Here are some of the events and stories that have happened over the past week. [Trigger warnings for rape and violence.]
The current upheaval in Yemen has prompted the Indian government to order the evacuation of their citizens stranded there.
Despite the promises he made during his election campaign, Prime Minister Narendra Modi has halted his plan to offer universal healthcare for India’s 1.2 billion citizens. The estimated cost of the plan came out to $18.5 billion over five years. The plan would have provided free drugs, diagnostic services and insurance for serious ailments. Only about 17 percent of India’s citizens have health insurance.
Trigger warning for rape and a horrible headline: Arrests have been made for the rape of an elderly nun in West Bengal.
Something to counterbalance the awfulness: A two year old named Dolly Shivani Cherukuli set a new archery record. She became the youngest Indian to shoot 36 arrows from both a distance of five meters and seven meters.
In an attempt to intimidate student activists, the military junta sent plainclothes detectives and policeman to the homes of 20 student dissidents. They were told to stay away from protests and rallies.
After meeting with Afghan President Ashraf Ghani, U.S. President Obama confirmed that the American troop withdrawal from Afghanistan would be slowed down.
President Ghani also stated he is cautiously optimistic about relations with Pakistan.
Trigger warning for violence: The killing of a young Afghan woman outside of a mosque in Kabul has sparked massive protests.
Related to the above story, this opinion piece on BBC’s news site is entitled, “Why I am ashamed to be a man in Afghanistan.”
The Pakistani government has promised that any threat to Saudi Arabia would provoke a strong response.
The government has been trying to bring back YouTube, arguing it is too great an educational tool to forever deny access.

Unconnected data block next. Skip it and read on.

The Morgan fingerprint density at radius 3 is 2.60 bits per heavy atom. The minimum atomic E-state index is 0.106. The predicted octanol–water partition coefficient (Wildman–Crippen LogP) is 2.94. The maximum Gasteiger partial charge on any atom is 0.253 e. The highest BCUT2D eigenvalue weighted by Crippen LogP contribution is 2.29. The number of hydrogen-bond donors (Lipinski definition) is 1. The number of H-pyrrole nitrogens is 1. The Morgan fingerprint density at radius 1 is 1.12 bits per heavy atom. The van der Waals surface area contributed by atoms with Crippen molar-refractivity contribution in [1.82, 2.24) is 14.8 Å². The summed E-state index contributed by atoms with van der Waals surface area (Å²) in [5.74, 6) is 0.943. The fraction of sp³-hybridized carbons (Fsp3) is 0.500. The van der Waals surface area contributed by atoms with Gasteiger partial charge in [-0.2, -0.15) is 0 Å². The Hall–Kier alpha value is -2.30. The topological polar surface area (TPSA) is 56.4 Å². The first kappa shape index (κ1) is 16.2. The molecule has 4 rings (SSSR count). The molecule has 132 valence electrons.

The city-state’s founding father is lying in state, drawing thousands who want to pay their respects to Lee Kuan Yew. The former prime minister died on Monday at the age of 91.
Reports say that ten Hindu pilgrims were killed during a stampede during a bathing ritual at a holy site.
Three Bangladeshi oil workers who were kidnapped by gunmen in Libya have been set free.
Sunday, March 23rd marks 43 years since U.S. troops withdrew from Vietnam.
The trial of a U.S. Marine accused of murdering Jennifer Laude, a transgender woman, began this week.
The government is planning to shut down the last four of the country’s major coal-fired power plants in an effort to reduce pollution. They will be replaced by gas-powered plants.
An audit this week revealed that millions were wasted in the cleanup of Fukushima.
This piece is long, but it discusses how, 70 years after Hiroshima, scientists still don’t truly understand the effects of radiation exposure.
‘Til next week.
3 replies on “News in Asia”
I read an interesting piece on how strict the Great Builder of Singapore was, and how very slowly there’s growing a bit more room for not a 100% following the rules. I’m curious about how/what will happen.
Do you have a link. I’d like to read it.
Dutch newspaper, but I think I can find a link :P